China broke out of a two-year malaise in interest rates to cut the one-year leading rate by 40 basis points, while also cutting the deposit rate by 25 basis points.
The PBoC hasn’t moved on interest rates since July 2012; this is the first sign in several months where the PBoC has publically shown concern about the rate of growth in the world’s second largest economy.
There have been several developments over the past six months that could be root causes for concern:
- Growth momentum has been sliding faster than expected. Industrial production and trade data has recently started to surprise to the downside more often than normally expected. Manufacturing is barely expanding and output is starting to reverse.
- Disinflation has been building, making real rates higher and heaping pressure on growth and wealth.
- Funding costs remains high, particularly in the private sector.
- Housing has begun to cool and bad and doubtful debts have been rising to uncomfortable levels.
There hasn’t been any interest rate liberalisation since last year’s third plenum, and if China is going to really create a more liberalised market is should also consider its standing on its preferential treatment in lending practices to state-owned enterprise to reduce the mounting local government debt and promote private growth.
The cuts themselves are unlikely to have a major impact on the Chinese economy, but the intent signalled will. Movement in interest rates bring possible moves to the reserve required ratio (RRR). It has been tweeted several times in the past ten months, but never by a significant amount. However, the lowering of interest rate signals that growth is still a major driver of policy in China (as it always has been), meaning all leavers are in play. Watch for increased funding allocations in support of growth in the next 12 months.
The impact of this move on the market was dramatic, considering most major industrial commodities have entered bear market territory over the past six months on China slowdown concerns. The signalled intent from the PBoC put a rocket under cyclical materials plays.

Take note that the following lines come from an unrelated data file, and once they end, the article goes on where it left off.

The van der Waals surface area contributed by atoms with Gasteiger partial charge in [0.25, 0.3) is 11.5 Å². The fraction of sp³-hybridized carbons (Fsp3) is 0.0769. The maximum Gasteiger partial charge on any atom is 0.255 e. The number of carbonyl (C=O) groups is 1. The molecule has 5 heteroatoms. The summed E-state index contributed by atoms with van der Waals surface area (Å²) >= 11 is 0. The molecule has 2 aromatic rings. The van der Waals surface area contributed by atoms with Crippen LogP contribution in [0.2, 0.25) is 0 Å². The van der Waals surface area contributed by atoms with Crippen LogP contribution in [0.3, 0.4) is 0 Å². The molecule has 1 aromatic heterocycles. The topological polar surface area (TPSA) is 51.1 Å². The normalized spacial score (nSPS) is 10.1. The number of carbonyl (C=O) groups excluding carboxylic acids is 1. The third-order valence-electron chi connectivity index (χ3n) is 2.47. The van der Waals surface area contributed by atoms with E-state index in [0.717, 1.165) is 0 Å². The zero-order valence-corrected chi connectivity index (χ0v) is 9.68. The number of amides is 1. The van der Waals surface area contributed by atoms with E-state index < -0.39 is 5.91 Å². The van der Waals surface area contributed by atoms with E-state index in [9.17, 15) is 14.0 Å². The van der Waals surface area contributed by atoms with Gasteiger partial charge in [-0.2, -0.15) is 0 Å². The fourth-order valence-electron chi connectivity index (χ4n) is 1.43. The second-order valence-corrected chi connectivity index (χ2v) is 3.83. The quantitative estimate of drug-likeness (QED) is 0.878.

Stimulus has been the magic fix for equity markets over the past six years and the mere sign it will eventuate is enough to be championed by the markets. We now have three of the four largest central banks in the world actively stimulating their respective domestic economies – will this see the ‘Santa rally’ starting early?
Ahead of the Australian Open
The stimulus measures will no doubt have a positive impact on the Australian market. Based on the close of the futures market on Saturday morning, we expect the ASX to jump 50 points on the open to 5354, as the materials plays find significant favour.
Be aware iron ore fell through US$70 tonne on Friday to US$69.80, which is another five year low, however this will not stop the positive reaction in BHP et. al. with its ADR suggesting it will add over 4% today after having fallen to its lowest level since June last year on Friday. The question is whether this is the event that will see the ASX finishing the year on a positive note and with some momentum heading into 2015.